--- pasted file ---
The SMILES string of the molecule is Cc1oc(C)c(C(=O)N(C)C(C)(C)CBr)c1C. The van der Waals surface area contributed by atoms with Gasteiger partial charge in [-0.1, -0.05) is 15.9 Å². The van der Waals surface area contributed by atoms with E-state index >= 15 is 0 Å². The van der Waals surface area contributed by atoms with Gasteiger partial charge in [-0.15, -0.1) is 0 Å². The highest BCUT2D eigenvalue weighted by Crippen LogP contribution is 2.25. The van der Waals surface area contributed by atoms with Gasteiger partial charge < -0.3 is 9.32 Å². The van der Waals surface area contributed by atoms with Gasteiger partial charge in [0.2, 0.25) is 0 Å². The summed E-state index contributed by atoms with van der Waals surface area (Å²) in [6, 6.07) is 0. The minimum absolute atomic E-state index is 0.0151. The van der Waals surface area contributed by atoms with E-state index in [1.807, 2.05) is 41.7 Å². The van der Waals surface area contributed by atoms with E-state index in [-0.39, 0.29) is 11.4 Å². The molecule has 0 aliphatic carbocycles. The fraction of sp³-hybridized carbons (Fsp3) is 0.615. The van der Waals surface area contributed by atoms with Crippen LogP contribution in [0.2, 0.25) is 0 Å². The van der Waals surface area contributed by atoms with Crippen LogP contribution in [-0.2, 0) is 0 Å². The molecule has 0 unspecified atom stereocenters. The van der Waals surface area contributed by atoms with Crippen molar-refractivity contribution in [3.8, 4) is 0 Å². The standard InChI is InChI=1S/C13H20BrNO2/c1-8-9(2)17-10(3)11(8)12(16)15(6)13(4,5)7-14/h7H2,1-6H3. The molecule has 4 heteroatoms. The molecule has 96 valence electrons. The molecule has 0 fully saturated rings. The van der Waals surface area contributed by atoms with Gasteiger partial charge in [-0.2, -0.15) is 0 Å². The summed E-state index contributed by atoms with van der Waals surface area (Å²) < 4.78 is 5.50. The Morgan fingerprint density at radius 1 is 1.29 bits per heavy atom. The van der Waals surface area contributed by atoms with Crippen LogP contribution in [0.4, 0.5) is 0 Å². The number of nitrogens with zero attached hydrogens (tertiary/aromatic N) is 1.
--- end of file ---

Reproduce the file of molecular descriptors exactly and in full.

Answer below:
The SMILES string of the molecule is Cc1oc(C)c(C(=O)N(C)C(C)(C)CBr)c1C. The van der Waals surface area contributed by atoms with Gasteiger partial charge in [-0.1, -0.05) is 15.9 Å². The van der Waals surface area contributed by atoms with E-state index >= 15 is 0 Å². The van der Waals surface area contributed by atoms with Gasteiger partial charge in [-0.15, -0.1) is 0 Å². The highest BCUT2D eigenvalue weighted by Crippen LogP contribution is 2.25. The van der Waals surface area contributed by atoms with Gasteiger partial charge < -0.3 is 9.32 Å². The van der Waals surface area contributed by atoms with Gasteiger partial charge in [0.2, 0.25) is 0 Å². The summed E-state index contributed by atoms with van der Waals surface area (Å²) in [6, 6.07) is 0. The minimum absolute atomic E-state index is 0.0151. The van der Waals surface area contributed by atoms with E-state index in [1.807, 2.05) is 41.7 Å². The van der Waals surface area contributed by atoms with E-state index in [-0.39, 0.29) is 11.4 Å². The molecule has 0 aliphatic carbocycles. The fraction of sp³-hybridized carbons (Fsp3) is 0.615. The van der Waals surface area contributed by atoms with Crippen LogP contribution in [0.2, 0.25) is 0 Å². The van der Waals surface area contributed by atoms with Crippen LogP contribution in [-0.2, 0) is 0 Å². The molecule has 0 unspecified atom stereocenters. The van der Waals surface area contributed by atoms with Crippen molar-refractivity contribution in [3.8, 4) is 0 Å². The standard InChI is InChI=1S/C13H20BrNO2/c1-8-9(2)17-10(3)11(8)12(16)15(6)13(4,5)7-14/h7H2,1-6H3. The molecule has 4 heteroatoms. The molecule has 96 valence electrons. The molecule has 0 fully saturated rings. The van der Waals surface area contributed by atoms with Gasteiger partial charge in [-0.2, -0.15) is 0 Å². The summed E-state index contributed by atoms with van der Waals surface area (Å²) < 4.78 is 5.50. The Morgan fingerprint density at radius 1 is 1.29 bits per heavy atom. The van der Waals surface area contributed by atoms with Crippen LogP contribution in [0.4, 0.5) is 0 Å². The number of nitrogens with zero attached hydrogens (tertiary/aromatic N) is 1.